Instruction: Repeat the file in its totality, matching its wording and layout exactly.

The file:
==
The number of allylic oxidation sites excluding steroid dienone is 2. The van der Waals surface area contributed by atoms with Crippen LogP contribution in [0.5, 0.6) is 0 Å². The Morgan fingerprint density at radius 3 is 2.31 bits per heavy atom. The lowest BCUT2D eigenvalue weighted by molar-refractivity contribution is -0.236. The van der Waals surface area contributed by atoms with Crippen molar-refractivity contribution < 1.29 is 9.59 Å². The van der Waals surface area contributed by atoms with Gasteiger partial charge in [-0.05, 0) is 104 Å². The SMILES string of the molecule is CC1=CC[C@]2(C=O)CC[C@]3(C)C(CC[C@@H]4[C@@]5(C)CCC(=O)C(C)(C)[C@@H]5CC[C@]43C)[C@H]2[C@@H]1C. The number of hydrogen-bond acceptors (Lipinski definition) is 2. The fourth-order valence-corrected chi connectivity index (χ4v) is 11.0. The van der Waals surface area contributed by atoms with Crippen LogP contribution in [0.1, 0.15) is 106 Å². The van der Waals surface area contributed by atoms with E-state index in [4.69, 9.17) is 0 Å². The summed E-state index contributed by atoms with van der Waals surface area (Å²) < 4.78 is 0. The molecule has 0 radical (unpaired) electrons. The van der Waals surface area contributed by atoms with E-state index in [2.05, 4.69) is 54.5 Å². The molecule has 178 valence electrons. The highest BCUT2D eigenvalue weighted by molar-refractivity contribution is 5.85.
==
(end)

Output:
The number of allylic oxidation sites excluding steroid dienone is 2. The van der Waals surface area contributed by atoms with Crippen LogP contribution in [0.5, 0.6) is 0 Å². The Morgan fingerprint density at radius 3 is 2.31 bits per heavy atom. The lowest BCUT2D eigenvalue weighted by molar-refractivity contribution is -0.236. The van der Waals surface area contributed by atoms with Crippen molar-refractivity contribution < 1.29 is 9.59 Å². The van der Waals surface area contributed by atoms with Gasteiger partial charge in [-0.05, 0) is 104 Å². The SMILES string of the molecule is CC1=CC[C@]2(C=O)CC[C@]3(C)C(CC[C@@H]4[C@@]5(C)CCC(=O)C(C)(C)[C@@H]5CC[C@]43C)[C@H]2[C@@H]1C. The number of hydrogen-bond acceptors (Lipinski definition) is 2. The fourth-order valence-corrected chi connectivity index (χ4v) is 11.0. The van der Waals surface area contributed by atoms with Crippen LogP contribution in [0.1, 0.15) is 106 Å². The van der Waals surface area contributed by atoms with E-state index in [4.69, 9.17) is 0 Å². The summed E-state index contributed by atoms with van der Waals surface area (Å²) < 4.78 is 0. The molecule has 0 radical (unpaired) electrons. The van der Waals surface area contributed by atoms with E-state index in [2.05, 4.69) is 54.5 Å². The molecule has 178 valence electrons. The highest BCUT2D eigenvalue weighted by molar-refractivity contribution is 5.85.